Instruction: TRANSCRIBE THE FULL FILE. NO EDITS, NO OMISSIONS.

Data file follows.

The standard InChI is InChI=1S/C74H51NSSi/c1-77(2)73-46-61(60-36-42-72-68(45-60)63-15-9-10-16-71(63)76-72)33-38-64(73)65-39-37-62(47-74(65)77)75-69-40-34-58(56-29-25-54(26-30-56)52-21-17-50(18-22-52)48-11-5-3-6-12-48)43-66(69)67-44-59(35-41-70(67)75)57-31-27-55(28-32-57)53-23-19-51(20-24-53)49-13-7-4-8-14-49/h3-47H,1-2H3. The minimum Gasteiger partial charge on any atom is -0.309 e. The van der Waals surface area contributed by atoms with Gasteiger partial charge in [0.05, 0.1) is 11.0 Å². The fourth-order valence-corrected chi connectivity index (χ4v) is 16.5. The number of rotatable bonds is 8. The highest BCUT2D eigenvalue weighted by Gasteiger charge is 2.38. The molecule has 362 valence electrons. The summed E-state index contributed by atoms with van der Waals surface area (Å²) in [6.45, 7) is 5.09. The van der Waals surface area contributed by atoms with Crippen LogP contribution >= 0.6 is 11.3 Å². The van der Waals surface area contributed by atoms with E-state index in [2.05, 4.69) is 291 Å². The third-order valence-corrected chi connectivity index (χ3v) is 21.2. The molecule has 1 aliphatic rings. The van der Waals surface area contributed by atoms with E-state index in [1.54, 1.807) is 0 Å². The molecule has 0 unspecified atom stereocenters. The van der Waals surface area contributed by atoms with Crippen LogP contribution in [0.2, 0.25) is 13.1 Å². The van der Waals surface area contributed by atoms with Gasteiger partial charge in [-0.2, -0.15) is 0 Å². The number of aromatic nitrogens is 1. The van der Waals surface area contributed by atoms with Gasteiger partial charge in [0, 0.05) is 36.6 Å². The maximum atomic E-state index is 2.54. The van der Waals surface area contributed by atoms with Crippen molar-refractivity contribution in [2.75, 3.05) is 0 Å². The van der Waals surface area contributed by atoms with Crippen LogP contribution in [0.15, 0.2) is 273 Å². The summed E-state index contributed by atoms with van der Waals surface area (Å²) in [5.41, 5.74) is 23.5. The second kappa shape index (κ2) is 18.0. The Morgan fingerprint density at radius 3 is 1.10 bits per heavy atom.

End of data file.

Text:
The standard InChI is InChI=1S/C74H51NSSi/c1-77(2)73-46-61(60-36-42-72-68(45-60)63-15-9-10-16-71(63)76-72)33-38-64(73)65-39-37-62(47-74(65)77)75-69-40-34-58(56-29-25-54(26-30-56)52-21-17-50(18-22-52)48-11-5-3-6-12-48)43-66(69)67-44-59(35-41-70(67)75)57-31-27-55(28-32-57)53-23-19-51(20-24-53)49-13-7-4-8-14-49/h3-47H,1-2H3. The minimum Gasteiger partial charge on any atom is -0.309 e. The van der Waals surface area contributed by atoms with Gasteiger partial charge in [0.05, 0.1) is 11.0 Å². The fourth-order valence-corrected chi connectivity index (χ4v) is 16.5. The number of rotatable bonds is 8. The highest BCUT2D eigenvalue weighted by Gasteiger charge is 2.38. The molecule has 362 valence electrons. The summed E-state index contributed by atoms with van der Waals surface area (Å²) in [6.45, 7) is 5.09. The van der Waals surface area contributed by atoms with Crippen LogP contribution >= 0.6 is 11.3 Å². The van der Waals surface area contributed by atoms with E-state index in [2.05, 4.69) is 291 Å². The third-order valence-corrected chi connectivity index (χ3v) is 21.2. The molecule has 1 aliphatic rings. The van der Waals surface area contributed by atoms with E-state index in [1.54, 1.807) is 0 Å². The molecule has 0 unspecified atom stereocenters. The van der Waals surface area contributed by atoms with Crippen LogP contribution in [0.2, 0.25) is 13.1 Å². The van der Waals surface area contributed by atoms with Gasteiger partial charge in [-0.2, -0.15) is 0 Å². The number of aromatic nitrogens is 1. The van der Waals surface area contributed by atoms with Gasteiger partial charge in [0, 0.05) is 36.6 Å². The maximum atomic E-state index is 2.54. The van der Waals surface area contributed by atoms with Crippen molar-refractivity contribution in [2.75, 3.05) is 0 Å². The van der Waals surface area contributed by atoms with Crippen LogP contribution in [0.15, 0.2) is 273 Å². The summed E-state index contributed by atoms with van der Waals surface area (Å²) in [5.41, 5.74) is 23.5. The second kappa shape index (κ2) is 18.0. The Morgan fingerprint density at radius 3 is 1.10 bits per heavy atom.